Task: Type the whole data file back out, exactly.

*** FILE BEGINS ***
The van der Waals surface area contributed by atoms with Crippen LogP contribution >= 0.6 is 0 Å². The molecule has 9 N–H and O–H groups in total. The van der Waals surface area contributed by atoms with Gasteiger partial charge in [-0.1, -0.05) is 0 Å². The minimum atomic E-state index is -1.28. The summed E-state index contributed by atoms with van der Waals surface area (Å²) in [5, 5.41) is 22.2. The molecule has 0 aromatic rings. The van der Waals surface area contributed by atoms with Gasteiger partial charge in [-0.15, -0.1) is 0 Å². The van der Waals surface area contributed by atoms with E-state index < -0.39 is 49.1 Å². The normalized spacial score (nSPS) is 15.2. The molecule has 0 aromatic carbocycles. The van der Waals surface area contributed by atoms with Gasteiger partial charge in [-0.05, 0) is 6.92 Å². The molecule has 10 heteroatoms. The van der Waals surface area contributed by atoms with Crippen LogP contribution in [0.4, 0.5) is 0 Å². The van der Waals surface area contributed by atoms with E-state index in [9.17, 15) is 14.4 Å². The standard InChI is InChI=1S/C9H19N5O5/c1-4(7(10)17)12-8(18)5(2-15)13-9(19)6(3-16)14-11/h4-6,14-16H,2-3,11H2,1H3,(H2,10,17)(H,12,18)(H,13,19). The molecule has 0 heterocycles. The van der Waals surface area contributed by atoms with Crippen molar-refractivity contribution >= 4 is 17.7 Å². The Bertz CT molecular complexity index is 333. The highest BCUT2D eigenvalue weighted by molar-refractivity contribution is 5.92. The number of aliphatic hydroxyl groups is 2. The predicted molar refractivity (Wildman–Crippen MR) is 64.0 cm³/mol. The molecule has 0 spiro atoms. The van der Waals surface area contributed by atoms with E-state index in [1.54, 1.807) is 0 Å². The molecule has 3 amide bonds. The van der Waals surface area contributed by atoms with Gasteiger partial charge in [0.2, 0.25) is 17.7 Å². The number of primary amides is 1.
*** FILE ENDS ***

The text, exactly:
The van der Waals surface area contributed by atoms with Crippen LogP contribution >= 0.6 is 0 Å². The molecule has 9 N–H and O–H groups in total. The van der Waals surface area contributed by atoms with Gasteiger partial charge in [-0.1, -0.05) is 0 Å². The minimum atomic E-state index is -1.28. The summed E-state index contributed by atoms with van der Waals surface area (Å²) in [5, 5.41) is 22.2. The molecule has 0 aromatic rings. The van der Waals surface area contributed by atoms with Gasteiger partial charge in [-0.15, -0.1) is 0 Å². The van der Waals surface area contributed by atoms with E-state index < -0.39 is 49.1 Å². The normalized spacial score (nSPS) is 15.2. The molecule has 0 aromatic carbocycles. The van der Waals surface area contributed by atoms with Gasteiger partial charge in [-0.05, 0) is 6.92 Å². The molecule has 10 heteroatoms. The van der Waals surface area contributed by atoms with Crippen LogP contribution in [0.4, 0.5) is 0 Å². The van der Waals surface area contributed by atoms with E-state index in [9.17, 15) is 14.4 Å². The standard InChI is InChI=1S/C9H19N5O5/c1-4(7(10)17)12-8(18)5(2-15)13-9(19)6(3-16)14-11/h4-6,14-16H,2-3,11H2,1H3,(H2,10,17)(H,12,18)(H,13,19). The molecule has 0 heterocycles. The van der Waals surface area contributed by atoms with Crippen molar-refractivity contribution >= 4 is 17.7 Å². The Bertz CT molecular complexity index is 333. The highest BCUT2D eigenvalue weighted by molar-refractivity contribution is 5.92. The number of aliphatic hydroxyl groups is 2. The predicted molar refractivity (Wildman–Crippen MR) is 64.0 cm³/mol. The molecule has 0 spiro atoms. The van der Waals surface area contributed by atoms with E-state index in [1.54, 1.807) is 0 Å². The molecule has 3 amide bonds. The van der Waals surface area contributed by atoms with Gasteiger partial charge in [0.2, 0.25) is 17.7 Å². The number of primary amides is 1.